Meg's Blog

Why I Write Funny Books

When I was in college….

…I took this creative writing workshop through my dorm, the excellent Collins Living Learning Center. To live in Collins—which is the most beautiful (and progressive) dorm on the Indiana University campus (and possibly anywhere), and always reminded me of Harper Hall, where Menolly goes to school in the Dragonsinger books by Anne McCaffrey–you had to take a course given by the dorm, in the dorm, once a year.

This a picture of Collins, the official dorm motto of which is: “We put the Know in Gnome.”

There is a gnome theme running through the stained glass windows throughout the main quad. No one knows why.

More Collins. Unofficial dorm motto: “500 Freaks Can't Be Wrong.”

Anyway, the creative writing workshop I took there was the best writing workshop I have ever taken. It was taught by the brilliant author Judy Troy, whom I think grew to regret taking the job, because we were so rowdy and some of us would roll out of bed and come to class in our pajamas, while others would come to class still on drugs from the night before (it was college in the 80s).

Anyway, I was in this short story-writing phase at the time. Many of my short stories were things like: a musical about the US government going bankrupt and having to have a huge garage sale to make some money

“Anybody want to buy a bomb?/
It's a sellout, boys/You better buy one today/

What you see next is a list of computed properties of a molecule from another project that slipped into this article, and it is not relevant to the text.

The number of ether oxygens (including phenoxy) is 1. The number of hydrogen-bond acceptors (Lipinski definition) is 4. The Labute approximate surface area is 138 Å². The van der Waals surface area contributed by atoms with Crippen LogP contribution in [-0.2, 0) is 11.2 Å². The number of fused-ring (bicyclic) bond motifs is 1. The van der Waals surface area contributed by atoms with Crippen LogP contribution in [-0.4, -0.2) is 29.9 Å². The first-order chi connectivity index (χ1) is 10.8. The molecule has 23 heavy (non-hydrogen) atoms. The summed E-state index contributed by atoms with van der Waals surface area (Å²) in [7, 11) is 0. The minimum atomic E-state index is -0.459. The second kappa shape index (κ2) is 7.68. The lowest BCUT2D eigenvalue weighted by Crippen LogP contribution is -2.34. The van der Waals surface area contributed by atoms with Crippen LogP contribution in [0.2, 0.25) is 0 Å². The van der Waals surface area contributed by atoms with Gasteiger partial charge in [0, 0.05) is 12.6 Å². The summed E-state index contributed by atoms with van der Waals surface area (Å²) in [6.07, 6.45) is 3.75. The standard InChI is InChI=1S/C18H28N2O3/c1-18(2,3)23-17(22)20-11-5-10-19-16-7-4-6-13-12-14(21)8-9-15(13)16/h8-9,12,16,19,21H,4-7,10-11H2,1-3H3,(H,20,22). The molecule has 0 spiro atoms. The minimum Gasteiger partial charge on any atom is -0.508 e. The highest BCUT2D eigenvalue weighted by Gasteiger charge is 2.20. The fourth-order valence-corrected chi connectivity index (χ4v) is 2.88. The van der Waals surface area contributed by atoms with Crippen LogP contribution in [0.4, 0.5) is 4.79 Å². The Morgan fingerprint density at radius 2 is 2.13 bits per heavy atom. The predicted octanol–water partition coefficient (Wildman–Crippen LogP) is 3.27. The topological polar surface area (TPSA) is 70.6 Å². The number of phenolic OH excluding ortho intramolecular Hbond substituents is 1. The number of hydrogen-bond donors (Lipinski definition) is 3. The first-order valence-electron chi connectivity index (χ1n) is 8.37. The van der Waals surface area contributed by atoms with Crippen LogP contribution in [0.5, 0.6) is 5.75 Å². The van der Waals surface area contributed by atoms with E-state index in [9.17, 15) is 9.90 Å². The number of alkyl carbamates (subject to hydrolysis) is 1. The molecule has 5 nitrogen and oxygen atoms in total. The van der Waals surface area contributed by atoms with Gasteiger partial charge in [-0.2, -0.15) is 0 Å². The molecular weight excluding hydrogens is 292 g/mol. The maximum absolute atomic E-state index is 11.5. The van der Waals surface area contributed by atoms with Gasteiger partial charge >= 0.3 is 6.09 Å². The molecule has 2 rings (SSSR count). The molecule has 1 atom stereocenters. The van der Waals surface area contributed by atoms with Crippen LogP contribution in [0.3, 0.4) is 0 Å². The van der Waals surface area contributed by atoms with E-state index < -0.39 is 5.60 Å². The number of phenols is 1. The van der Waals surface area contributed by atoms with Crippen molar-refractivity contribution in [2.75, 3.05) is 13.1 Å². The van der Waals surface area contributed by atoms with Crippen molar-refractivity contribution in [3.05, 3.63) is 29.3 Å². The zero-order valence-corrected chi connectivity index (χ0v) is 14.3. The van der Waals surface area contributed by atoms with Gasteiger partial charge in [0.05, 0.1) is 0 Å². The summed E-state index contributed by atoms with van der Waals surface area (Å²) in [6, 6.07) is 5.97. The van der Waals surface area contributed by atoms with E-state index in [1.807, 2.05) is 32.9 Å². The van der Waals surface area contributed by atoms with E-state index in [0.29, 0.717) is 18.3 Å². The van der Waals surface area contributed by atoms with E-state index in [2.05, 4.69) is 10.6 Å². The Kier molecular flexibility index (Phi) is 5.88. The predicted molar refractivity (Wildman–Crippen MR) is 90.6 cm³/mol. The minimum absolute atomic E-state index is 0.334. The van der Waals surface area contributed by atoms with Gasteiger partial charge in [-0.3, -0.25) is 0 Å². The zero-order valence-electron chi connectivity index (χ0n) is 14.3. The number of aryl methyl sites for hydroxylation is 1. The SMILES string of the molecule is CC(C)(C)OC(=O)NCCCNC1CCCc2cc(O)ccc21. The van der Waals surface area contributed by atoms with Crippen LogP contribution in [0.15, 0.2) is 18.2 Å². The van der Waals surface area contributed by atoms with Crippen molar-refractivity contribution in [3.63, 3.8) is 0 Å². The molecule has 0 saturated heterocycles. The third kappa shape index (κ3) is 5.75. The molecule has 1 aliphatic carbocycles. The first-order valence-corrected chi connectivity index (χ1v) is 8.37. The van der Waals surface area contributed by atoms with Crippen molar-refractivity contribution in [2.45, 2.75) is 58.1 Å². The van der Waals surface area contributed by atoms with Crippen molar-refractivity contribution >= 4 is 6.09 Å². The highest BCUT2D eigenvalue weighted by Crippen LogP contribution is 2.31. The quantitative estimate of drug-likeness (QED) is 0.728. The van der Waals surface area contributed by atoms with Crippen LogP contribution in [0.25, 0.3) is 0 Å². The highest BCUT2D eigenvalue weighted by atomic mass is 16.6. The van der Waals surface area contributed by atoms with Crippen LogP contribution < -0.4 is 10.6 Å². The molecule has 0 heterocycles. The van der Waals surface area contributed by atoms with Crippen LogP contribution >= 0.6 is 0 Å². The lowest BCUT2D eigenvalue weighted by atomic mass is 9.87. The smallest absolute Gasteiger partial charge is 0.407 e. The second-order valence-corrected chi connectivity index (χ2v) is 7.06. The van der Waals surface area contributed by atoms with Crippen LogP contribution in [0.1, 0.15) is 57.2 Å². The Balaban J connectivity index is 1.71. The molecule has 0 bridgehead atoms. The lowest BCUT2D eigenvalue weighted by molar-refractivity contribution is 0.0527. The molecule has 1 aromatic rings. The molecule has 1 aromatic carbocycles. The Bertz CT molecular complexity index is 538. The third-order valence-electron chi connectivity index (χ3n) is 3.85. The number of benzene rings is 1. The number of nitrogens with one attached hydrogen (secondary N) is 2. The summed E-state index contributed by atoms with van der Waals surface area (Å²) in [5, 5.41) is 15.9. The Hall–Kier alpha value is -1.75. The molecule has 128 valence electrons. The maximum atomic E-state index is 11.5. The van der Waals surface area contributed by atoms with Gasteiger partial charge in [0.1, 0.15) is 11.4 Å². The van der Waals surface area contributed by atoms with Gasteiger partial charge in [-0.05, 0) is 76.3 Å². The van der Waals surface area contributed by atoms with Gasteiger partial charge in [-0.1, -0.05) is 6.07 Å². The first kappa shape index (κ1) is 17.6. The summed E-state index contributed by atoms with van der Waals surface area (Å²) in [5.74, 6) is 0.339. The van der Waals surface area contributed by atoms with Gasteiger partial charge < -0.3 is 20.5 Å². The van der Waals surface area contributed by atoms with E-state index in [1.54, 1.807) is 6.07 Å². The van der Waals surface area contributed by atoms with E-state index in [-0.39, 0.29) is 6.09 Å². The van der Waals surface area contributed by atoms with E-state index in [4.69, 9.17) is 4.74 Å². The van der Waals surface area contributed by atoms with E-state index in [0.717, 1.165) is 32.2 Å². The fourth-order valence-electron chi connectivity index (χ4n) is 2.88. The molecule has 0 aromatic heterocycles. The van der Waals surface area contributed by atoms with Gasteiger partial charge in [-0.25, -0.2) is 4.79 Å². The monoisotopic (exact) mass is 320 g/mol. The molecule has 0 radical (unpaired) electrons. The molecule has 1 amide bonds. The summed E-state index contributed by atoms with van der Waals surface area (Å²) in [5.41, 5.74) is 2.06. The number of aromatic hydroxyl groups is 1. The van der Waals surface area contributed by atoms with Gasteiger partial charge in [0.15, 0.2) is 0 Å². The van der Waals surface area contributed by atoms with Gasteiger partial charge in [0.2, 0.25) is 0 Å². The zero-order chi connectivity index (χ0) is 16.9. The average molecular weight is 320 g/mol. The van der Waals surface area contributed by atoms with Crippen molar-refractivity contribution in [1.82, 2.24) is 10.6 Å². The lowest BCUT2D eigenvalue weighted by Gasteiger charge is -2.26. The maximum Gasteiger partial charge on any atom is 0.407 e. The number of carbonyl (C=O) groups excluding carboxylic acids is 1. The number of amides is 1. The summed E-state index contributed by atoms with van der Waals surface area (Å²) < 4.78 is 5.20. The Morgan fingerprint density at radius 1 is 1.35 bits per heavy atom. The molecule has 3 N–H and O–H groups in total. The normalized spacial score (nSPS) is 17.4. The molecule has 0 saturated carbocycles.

Anybody want to buy a bomb?/
It's the biggest damn garage sale/In the U.S.A”)

and this other story about this seismologist in Nicaragua who falls in love with a Contra rebel during an earthquake.

In that story, there was a line I wrote about the Contra rebel's faithful dog, Juan, that turned out to cause a great deal of in-class jocularity.

After that story got read in class, every time I would walk into the cafeteria of my dorm,

this group of guys (one of whom was in the workshop, and had told his friends about it) would yell the line about the Contra rebel's faithful dog, Juan, and then burst into hysterical laughter.

I am pretty sure they meant it as a compliment. I chose to take it that way. I would usually go sit with them because they were funny. I made out with one of them once, too. But that's another story.

Mostly, though, I was just impressed anyone had remembered something I'd written.

That is when I knew that someday, some way, I wanted to get published, so maybe everywhere I went, people would yell lines from my books at me. That sounded like it would be totally gnarly (in the vernacular of the day).